Average household bandwidth requirements will increase 31 percent annually over the next five years as Internet users consume more high-bandwidth content and connect more often and for longer periods of time using a greater variety of devices, from personal computers and tablets to smartphones, digital TVs and home appliances, according to a new study from network equipment vendor Ciena.
“Today’s households are taxing metro residential backhaul networks like never before,” Ciena highlights in a press release summarizing a market research report Ciena sponsored entitled, “Forecast of Residential Fixed Broadband and Subscription Video Requirements.”
Average household bandwidth requirements will rise from 2.9 Mbps in 2014 to 7.3 Mbps in 2018, according to the report, which was produced by ACG Research.
“The explosion of OTT/unicast service as well as the surging demand for video content is pushing service providers to reassess their existing infrastructure and take steps to enhance their metro network,” ACG Principal Analyst Michael Kennedy was quoted as saying. “End-user expectation of a more ‘on-demand’ experience is a dramatic change for networks and requires the underlying infrastructure to evolve in order to give users the experience they expect.”
Key findings of the report include:
- OTT unicast video traffic is predicted to be 4.6 times greater than traditional multicast traffic by 2018, according to the study. The shift from viewing TV over multichannel video subscription services to Internet video is a fundamental driver and accounts for the majority of the bandwidth requirement for all device types;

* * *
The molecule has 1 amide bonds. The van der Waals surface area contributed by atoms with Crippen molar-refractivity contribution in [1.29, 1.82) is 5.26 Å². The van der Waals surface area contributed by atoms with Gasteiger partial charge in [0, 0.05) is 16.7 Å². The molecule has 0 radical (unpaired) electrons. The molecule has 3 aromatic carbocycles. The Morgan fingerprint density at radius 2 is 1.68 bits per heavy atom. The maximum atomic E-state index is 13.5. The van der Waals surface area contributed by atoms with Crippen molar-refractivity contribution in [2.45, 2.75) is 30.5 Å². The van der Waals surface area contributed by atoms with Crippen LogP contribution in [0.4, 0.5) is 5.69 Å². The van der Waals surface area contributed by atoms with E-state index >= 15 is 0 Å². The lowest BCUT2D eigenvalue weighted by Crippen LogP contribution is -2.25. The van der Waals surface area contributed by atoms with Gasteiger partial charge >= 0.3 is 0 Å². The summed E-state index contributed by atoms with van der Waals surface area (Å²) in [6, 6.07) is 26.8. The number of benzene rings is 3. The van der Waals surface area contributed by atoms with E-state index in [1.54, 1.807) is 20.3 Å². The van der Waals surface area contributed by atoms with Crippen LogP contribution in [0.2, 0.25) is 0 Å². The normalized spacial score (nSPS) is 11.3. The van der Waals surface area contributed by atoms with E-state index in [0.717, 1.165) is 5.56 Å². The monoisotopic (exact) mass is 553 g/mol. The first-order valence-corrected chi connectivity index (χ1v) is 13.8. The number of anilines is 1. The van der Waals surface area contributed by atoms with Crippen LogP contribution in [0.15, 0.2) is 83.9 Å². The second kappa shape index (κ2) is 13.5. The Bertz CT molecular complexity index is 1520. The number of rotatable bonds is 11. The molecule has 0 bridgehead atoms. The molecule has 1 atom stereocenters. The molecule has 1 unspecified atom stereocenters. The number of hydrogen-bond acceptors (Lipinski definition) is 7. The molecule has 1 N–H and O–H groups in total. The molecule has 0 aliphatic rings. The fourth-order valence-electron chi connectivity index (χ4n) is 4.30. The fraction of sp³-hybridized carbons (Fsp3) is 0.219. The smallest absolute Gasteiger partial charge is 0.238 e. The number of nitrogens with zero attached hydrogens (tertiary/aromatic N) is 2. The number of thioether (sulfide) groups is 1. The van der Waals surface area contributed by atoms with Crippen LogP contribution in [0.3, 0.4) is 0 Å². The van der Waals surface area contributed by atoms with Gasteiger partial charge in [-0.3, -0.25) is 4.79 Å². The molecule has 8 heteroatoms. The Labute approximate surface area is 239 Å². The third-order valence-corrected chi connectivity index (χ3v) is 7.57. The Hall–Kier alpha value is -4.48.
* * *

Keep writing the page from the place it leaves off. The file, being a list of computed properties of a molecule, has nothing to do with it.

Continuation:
- Usage of Internet video, which includes smart TVs, is expected to grow from 12% of overall peak average bandwidth in 2014 to 25% in 2018, a compound annual growth rate (CAGR) of 56%. The use of Internet video represents the largest contributor to household bandwidth consumption by 2018;
- Other factors driving increasing bandwidth requirements include the trend toward multiple Internet-enabled devices in a household consuming content simultaneously; the use of Internet streaming consoles, WiFi- enabled tablets and smartphones, which have the highest device concurrency; the growing adoption of large screen TVs and increased penetration of HDTV; and the emergence of ultra-high definition 4K TV;
- The research found that use of 4K streaming video services—which consume three to four times more bandwidth than HDTV—will grow from 2% in 2014 to 12% in 2018. 4K infrastructure is currently deployed in many studios, as is 4K projection equipment in tens of thousands of cinemas worldwide. This provides the basis for rapid consumer uptake of 4K TV sets once consumer electronics companies can reduce the cost. Consequently, 4K TV is likely to become a mainstream offering within five years.
According to Ciena, service providers can manage burgeoning residential bandwidth demand “by offloading streaming video traffic to a high-performance packet-optical network by leveraging newly released technologies such as the hybrid OTN/packet central switching capability built into Ciena’s own 6500 Packet-Optical Platform or the dense 10GE handling capabilities of its 8700 Packetwave Platform.” Ciena says doing so would reduce network complexity and reduce total cost of ownership by as much as 50 percent.